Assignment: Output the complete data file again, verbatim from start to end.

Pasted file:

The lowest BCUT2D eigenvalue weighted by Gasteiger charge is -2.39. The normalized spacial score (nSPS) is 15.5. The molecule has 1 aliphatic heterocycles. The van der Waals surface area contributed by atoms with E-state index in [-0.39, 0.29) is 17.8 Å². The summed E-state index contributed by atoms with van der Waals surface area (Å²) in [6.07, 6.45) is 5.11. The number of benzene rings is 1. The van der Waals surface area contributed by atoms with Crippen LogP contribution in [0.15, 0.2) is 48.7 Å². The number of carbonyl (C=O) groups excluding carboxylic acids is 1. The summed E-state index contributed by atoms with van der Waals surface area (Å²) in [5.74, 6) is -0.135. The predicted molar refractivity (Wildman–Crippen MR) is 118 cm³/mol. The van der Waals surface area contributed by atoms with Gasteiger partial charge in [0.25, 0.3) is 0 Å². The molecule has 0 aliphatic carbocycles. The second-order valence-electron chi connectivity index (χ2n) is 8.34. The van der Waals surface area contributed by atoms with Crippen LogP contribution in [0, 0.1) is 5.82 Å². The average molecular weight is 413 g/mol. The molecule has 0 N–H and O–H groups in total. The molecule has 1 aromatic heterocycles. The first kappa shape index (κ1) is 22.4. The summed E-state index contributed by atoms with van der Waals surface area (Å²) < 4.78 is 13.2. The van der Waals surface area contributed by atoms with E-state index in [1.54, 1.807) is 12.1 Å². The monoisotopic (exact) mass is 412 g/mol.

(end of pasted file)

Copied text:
The lowest BCUT2D eigenvalue weighted by Gasteiger charge is -2.39. The normalized spacial score (nSPS) is 15.5. The molecule has 1 aliphatic heterocycles. The van der Waals surface area contributed by atoms with E-state index in [-0.39, 0.29) is 17.8 Å². The summed E-state index contributed by atoms with van der Waals surface area (Å²) in [6.07, 6.45) is 5.11. The number of benzene rings is 1. The van der Waals surface area contributed by atoms with Crippen LogP contribution in [0.15, 0.2) is 48.7 Å². The number of carbonyl (C=O) groups excluding carboxylic acids is 1. The summed E-state index contributed by atoms with van der Waals surface area (Å²) in [5.74, 6) is -0.135. The predicted molar refractivity (Wildman–Crippen MR) is 118 cm³/mol. The van der Waals surface area contributed by atoms with Gasteiger partial charge in [0.25, 0.3) is 0 Å². The molecule has 0 aliphatic carbocycles. The second-order valence-electron chi connectivity index (χ2n) is 8.34. The van der Waals surface area contributed by atoms with Crippen LogP contribution in [0, 0.1) is 5.82 Å². The average molecular weight is 413 g/mol. The molecule has 0 N–H and O–H groups in total. The molecule has 1 aromatic heterocycles. The first kappa shape index (κ1) is 22.4. The summed E-state index contributed by atoms with van der Waals surface area (Å²) < 4.78 is 13.2. The van der Waals surface area contributed by atoms with E-state index in [1.54, 1.807) is 12.1 Å². The monoisotopic (exact) mass is 412 g/mol.